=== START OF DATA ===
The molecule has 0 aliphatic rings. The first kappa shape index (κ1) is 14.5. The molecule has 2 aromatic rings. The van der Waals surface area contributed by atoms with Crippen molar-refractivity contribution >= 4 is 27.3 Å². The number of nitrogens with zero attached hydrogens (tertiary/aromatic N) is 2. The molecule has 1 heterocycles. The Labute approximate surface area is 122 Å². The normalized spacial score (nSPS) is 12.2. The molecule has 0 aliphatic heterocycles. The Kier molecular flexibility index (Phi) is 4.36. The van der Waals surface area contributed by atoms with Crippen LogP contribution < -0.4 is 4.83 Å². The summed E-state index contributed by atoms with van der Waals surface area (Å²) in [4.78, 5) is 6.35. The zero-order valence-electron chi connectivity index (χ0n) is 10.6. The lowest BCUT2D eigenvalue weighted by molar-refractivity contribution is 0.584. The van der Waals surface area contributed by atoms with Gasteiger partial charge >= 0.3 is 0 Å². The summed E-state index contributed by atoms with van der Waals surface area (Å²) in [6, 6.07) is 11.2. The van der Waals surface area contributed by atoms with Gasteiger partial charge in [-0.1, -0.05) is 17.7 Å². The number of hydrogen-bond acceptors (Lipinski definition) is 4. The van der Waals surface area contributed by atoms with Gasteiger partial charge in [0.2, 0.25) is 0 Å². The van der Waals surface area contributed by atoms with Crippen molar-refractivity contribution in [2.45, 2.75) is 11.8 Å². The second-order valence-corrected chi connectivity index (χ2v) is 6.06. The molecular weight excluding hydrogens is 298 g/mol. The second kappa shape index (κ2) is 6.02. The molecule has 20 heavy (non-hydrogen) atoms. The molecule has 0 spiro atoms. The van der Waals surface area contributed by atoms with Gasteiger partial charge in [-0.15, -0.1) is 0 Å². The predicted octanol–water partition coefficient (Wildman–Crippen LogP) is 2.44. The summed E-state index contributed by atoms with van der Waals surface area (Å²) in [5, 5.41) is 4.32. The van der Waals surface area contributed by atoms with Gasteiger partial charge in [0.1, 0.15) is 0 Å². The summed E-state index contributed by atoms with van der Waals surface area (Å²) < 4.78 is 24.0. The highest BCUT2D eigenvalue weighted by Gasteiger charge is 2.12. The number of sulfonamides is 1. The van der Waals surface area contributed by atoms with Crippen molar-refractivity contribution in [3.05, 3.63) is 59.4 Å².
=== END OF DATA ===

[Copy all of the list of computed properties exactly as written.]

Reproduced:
The molecule has 0 aliphatic rings. The first kappa shape index (κ1) is 14.5. The molecule has 2 aromatic rings. The van der Waals surface area contributed by atoms with Crippen molar-refractivity contribution >= 4 is 27.3 Å². The number of nitrogens with zero attached hydrogens (tertiary/aromatic N) is 2. The molecule has 1 heterocycles. The Labute approximate surface area is 122 Å². The normalized spacial score (nSPS) is 12.2. The molecule has 0 aliphatic heterocycles. The Kier molecular flexibility index (Phi) is 4.36. The van der Waals surface area contributed by atoms with Crippen LogP contribution < -0.4 is 4.83 Å². The summed E-state index contributed by atoms with van der Waals surface area (Å²) in [4.78, 5) is 6.35. The zero-order valence-electron chi connectivity index (χ0n) is 10.6. The lowest BCUT2D eigenvalue weighted by molar-refractivity contribution is 0.584. The van der Waals surface area contributed by atoms with Gasteiger partial charge >= 0.3 is 0 Å². The summed E-state index contributed by atoms with van der Waals surface area (Å²) in [6, 6.07) is 11.2. The van der Waals surface area contributed by atoms with Gasteiger partial charge in [-0.1, -0.05) is 17.7 Å². The number of hydrogen-bond acceptors (Lipinski definition) is 4. The van der Waals surface area contributed by atoms with Gasteiger partial charge in [0.2, 0.25) is 0 Å². The van der Waals surface area contributed by atoms with Crippen molar-refractivity contribution in [2.45, 2.75) is 11.8 Å². The second-order valence-corrected chi connectivity index (χ2v) is 6.06. The molecular weight excluding hydrogens is 298 g/mol. The second kappa shape index (κ2) is 6.02. The molecule has 20 heavy (non-hydrogen) atoms. The molecule has 0 spiro atoms. The van der Waals surface area contributed by atoms with Gasteiger partial charge in [-0.15, -0.1) is 0 Å². The predicted octanol–water partition coefficient (Wildman–Crippen LogP) is 2.44. The summed E-state index contributed by atoms with van der Waals surface area (Å²) in [5, 5.41) is 4.32. The van der Waals surface area contributed by atoms with Gasteiger partial charge in [0.1, 0.15) is 0 Å². The summed E-state index contributed by atoms with van der Waals surface area (Å²) < 4.78 is 24.0. The highest BCUT2D eigenvalue weighted by Gasteiger charge is 2.12. The number of sulfonamides is 1. The van der Waals surface area contributed by atoms with Crippen molar-refractivity contribution in [3.05, 3.63) is 59.4 Å².